Working poor Pennsylvanians who cannot afford health insurance didn't get any help from Harrisburg lawmakers this week, but their furry friends did.

Gov. Rendell's health plan to expand coverage to thousands of the uninsured flat-lined in the face of Republican Senate leaders' refusal to budge from their hold-the-line stance on spending. But puppy-loving lawmakers found a way to tighten regulations for conditions at commercial dog kennels.

Among the new requirements: veterinary care for kennel dogs every six months. Now, dogs could have better access to regular checkups than the 767,000 people without insurance. What does it say about Harrisburg that dogs got more help than people?

That's not the only way the state appears to be going to the dogs, either. Tangled up in the dispute between the governor and Senate was the reauthorization of the state's watchdog agency on health-care quality, the Pennsylvania Health Care Cost Containment Council (PHC4). Legislators wouldn't extend its charter beyond Nov. 30 barring an agreement with Rendell on another health-related issue - insurance subsidies for doctors and hospitals.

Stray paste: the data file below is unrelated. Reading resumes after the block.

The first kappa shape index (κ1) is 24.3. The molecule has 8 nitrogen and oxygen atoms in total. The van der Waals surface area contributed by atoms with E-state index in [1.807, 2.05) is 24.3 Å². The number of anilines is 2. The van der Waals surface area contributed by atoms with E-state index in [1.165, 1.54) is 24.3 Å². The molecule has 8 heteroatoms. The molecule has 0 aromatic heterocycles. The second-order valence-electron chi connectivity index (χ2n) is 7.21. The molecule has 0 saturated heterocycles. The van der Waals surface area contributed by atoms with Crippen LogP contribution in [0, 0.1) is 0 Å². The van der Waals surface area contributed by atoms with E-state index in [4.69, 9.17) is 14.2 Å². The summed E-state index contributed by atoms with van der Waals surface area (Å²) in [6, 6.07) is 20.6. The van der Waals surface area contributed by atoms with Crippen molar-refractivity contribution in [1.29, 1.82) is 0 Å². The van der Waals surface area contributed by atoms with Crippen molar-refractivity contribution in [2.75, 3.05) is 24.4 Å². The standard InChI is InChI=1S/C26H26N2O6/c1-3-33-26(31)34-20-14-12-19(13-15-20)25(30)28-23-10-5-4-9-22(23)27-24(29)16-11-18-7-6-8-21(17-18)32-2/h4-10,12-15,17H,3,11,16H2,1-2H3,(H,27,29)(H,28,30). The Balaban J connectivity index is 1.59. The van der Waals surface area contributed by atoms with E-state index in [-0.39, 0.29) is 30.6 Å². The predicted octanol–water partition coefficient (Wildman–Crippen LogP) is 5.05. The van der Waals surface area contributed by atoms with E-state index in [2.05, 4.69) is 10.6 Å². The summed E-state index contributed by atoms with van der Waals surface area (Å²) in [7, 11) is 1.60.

So that imperils an independent state agency that tracks health-care costs and quality - and, with it, Pennsylvania's standing in the forefront of public reporting on hospital care, in particular.

The agency's annual surveys of treatments for a range of illnesses and conditions serve as an important means of spurring improvements in care. Hospital officials often chafe under PHC4 reports and - what do you know? - they did little to help break the logjam over the uninsured, thus sealing PHC4's fate. Now Rendell must step in with another temporary reprieve.